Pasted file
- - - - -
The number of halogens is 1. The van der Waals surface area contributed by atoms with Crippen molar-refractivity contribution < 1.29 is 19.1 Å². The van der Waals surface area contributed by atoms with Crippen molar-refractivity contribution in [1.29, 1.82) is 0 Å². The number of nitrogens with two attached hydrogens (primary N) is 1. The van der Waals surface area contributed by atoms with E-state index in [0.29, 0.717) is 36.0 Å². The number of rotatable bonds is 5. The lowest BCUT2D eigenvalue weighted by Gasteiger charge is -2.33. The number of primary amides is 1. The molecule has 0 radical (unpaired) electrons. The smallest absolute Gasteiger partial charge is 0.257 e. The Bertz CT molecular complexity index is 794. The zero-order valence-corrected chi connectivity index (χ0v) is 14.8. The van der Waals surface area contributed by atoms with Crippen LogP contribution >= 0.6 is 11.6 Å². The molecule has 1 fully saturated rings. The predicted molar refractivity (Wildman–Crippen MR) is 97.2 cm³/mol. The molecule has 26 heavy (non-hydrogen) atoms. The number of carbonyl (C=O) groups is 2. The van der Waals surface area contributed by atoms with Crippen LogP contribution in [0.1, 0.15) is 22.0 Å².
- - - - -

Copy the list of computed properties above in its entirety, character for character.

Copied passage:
The number of halogens is 1. The van der Waals surface area contributed by atoms with Crippen molar-refractivity contribution < 1.29 is 19.1 Å². The van der Waals surface area contributed by atoms with Crippen molar-refractivity contribution in [1.29, 1.82) is 0 Å². The number of nitrogens with two attached hydrogens (primary N) is 1. The van der Waals surface area contributed by atoms with E-state index in [0.29, 0.717) is 36.0 Å². The number of rotatable bonds is 5. The lowest BCUT2D eigenvalue weighted by Gasteiger charge is -2.33. The number of primary amides is 1. The molecule has 0 radical (unpaired) electrons. The smallest absolute Gasteiger partial charge is 0.257 e. The Bertz CT molecular complexity index is 794. The zero-order valence-corrected chi connectivity index (χ0v) is 14.8. The van der Waals surface area contributed by atoms with Crippen LogP contribution >= 0.6 is 11.6 Å². The molecule has 1 fully saturated rings. The predicted molar refractivity (Wildman–Crippen MR) is 97.2 cm³/mol. The molecule has 26 heavy (non-hydrogen) atoms. The number of carbonyl (C=O) groups is 2. The van der Waals surface area contributed by atoms with Crippen LogP contribution in [0.1, 0.15) is 22.0 Å².